Clean tech valuations are wildly out of sync with company profit
Investors bullish on the green transition have sent clean-energy stocks to unprecedented levels. But behind the skyrocketing valuations of electric-vehicle and battery makers is a sobering reality: companies hemorrhaging money.
The Wildherhill Clean Energy Index, which tracks the clean-energy sector, has seen its value surge more than 300% to $1.3 trillion during the past year. Its 56 member companies posted combined net losses of $6.4 million in the 12 months ending in September 2020, according to data compiled by Bloomberg.
Even the 10 companies with the least revenue have a combined market value of around $22 billion. Four of them -- Lordstown Motors Corp., Lithium Americas Corp., Fisker Inc. and Ayro Inc. -- posted no revenue at all in recent years.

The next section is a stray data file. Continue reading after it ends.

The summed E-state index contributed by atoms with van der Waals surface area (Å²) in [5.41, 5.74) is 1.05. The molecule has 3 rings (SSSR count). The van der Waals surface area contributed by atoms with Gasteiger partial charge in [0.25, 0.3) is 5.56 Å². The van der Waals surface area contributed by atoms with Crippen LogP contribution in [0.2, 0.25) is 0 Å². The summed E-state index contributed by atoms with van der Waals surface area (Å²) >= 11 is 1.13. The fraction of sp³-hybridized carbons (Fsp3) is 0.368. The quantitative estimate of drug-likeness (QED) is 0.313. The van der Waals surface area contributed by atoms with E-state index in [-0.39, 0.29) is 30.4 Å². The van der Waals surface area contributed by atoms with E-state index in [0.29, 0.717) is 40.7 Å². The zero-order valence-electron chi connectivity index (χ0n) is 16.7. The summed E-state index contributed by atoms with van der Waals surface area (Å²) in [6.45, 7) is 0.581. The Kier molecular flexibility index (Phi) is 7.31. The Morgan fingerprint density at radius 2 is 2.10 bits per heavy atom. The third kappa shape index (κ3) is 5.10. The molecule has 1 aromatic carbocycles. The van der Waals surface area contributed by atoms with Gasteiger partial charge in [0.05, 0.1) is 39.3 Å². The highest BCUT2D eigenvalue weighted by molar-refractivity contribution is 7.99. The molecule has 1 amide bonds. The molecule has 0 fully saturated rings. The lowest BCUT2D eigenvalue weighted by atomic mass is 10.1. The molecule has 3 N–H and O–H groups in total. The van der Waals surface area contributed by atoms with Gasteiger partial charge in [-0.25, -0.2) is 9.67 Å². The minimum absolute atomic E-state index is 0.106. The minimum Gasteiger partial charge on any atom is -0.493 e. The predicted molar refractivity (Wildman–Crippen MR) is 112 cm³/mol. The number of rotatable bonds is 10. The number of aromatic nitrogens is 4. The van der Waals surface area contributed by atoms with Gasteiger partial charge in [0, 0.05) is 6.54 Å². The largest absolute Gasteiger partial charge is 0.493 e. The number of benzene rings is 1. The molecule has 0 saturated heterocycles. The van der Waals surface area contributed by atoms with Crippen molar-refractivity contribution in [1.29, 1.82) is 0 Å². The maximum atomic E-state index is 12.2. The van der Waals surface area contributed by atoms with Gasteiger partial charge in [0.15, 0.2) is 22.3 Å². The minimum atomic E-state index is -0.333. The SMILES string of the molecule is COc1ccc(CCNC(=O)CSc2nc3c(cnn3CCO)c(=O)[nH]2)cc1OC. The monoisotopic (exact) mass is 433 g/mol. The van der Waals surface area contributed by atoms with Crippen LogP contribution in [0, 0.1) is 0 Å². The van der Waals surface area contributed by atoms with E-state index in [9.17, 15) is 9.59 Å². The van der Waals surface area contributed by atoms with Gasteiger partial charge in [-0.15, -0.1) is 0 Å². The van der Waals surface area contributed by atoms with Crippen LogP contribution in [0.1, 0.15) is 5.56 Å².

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Of course, revenue isn’t the only gauge of a company’s viability, and optimists would say these valuations are a reflection not of a company’s current fundamentals but of how much it stands to gain as President Joe Biden embarks on an precedented climate push.
Yet the trend recalls another era of breakneck technological advancement: the dot-com bubble, when scores of super-valued companies with little or not profit went bankrupt, leaving everyday investors holding the bag.